City of Fond du Lac Community Development Director Wayne Rollin said the condition of the buildings has worsened “alarmingly” over the past several years. He said the roof leaks badly, the basement floor is under water, mold is an issue and electrical, plumbing, heating and cooling systems need to be replaced, the elevator hasn’t been working since fall, and “it would cost millions to restore the theater”, Rollin said, adding “If this proposal doesn’t work out the community will face the probability of condemnation and complete demolition of the entire complex in the near future, at public expense,” in a memo to Fond du Lac City Manager Joe Moore.

Dyann Benson, the city’s redevelopment planner, said the Retlaw theater property has been for sale for about five years. No one has proposed restoring the theater during that time. “In order to really invest in restoration, you have to have a return on the investment on the back end,” she said, adding that there would continue to be operating and maintenance costs and other expenses.

Norm Lenburg
Norm Lenburg on June 26, 2014 at 1:27 pm

Commonwealth Development has an option to purchase the property, has been approved for a state grant for part of the cost of their project, and has permission from the city to demolish the auditorium to make way for a parking lot. They expect to close on the purchase within 30 days.

A citizen group is trying to “save the Retlaw” from demolition:

http://www.fdlreporter.com/story/news/local/2014/06/26/retlaw-demolition/11377789/

LouRugani
LouRugani on June 27, 2014 at 4:49 pm

There are some who consider the former Retlaw Theater a dilapidated, mold-riddled space with a leaky roof and standing water in the basement.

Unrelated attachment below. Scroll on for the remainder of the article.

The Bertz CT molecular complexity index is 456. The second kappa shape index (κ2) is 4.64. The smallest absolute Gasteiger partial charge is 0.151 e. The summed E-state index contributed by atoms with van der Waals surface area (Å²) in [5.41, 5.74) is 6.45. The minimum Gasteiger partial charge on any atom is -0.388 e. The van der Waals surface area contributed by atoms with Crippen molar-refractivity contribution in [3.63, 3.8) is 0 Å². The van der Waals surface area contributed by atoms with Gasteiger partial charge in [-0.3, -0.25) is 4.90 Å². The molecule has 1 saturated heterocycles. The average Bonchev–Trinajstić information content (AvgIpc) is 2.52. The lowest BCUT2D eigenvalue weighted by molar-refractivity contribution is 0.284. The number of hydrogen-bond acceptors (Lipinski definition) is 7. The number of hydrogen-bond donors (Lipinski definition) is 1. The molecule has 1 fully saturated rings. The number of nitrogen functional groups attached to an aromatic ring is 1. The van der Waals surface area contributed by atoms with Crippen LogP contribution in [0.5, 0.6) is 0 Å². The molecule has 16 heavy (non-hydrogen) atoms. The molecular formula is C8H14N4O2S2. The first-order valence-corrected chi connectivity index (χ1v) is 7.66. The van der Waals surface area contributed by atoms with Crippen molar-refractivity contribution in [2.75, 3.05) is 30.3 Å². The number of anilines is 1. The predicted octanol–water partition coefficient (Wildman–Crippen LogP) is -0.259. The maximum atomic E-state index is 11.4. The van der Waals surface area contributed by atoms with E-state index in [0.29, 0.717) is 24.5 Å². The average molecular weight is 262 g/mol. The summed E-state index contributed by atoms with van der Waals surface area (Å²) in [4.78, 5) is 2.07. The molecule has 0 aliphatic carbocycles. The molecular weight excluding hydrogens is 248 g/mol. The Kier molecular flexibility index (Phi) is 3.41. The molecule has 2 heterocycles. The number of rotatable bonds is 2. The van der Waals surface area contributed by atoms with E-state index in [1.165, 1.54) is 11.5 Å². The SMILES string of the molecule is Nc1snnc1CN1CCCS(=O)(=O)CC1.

But a group operating mostly online with no ownership rights to the Main Street building sees a gem in the rough. Friends of the Retlaw Theater say the historic downtown building is structurally sound, has only surface mold resulting from malfunctioning roof drains and should be transformed into a usable theater for the community.

Louie Lange, president of Commonwealth Companies, has been granted an option to purchase the property that fronts 23 S. Main St. Once home to a grand theater, the buildings that are part of the theater complex have been vacant and for sale for seven years. Commonwealth intends to close on the property within the month and begin a project to renovate the building into a mix of offices, retail and apartment space. Lange said his project would not be financially viable with the theater.

“In order to develop the apartments that (financially) support the cost of the building, we need windows on the eastern side of the building — the same with the office space,” Lange said.

Parking, he said, is not as important as creating apartments on the eastern portion of the building. If parking were the only issue, he said Tuesday, the theater may have been salvaged.

Friends of the Retlaw Theater has been collecting signatures from people who want to save the theater. The group says it has 1,300 to 1,500 signatures but has largely stopped its petition efforts.

The following is posted online, petitioning Commonwealth Development Corp.:

“Please do not turn our Retlaw Theater into a 32-space parking lot. Utilize the auditorium in your redevelopment plan and be a hero to Fond du Lac citizens, young and old!”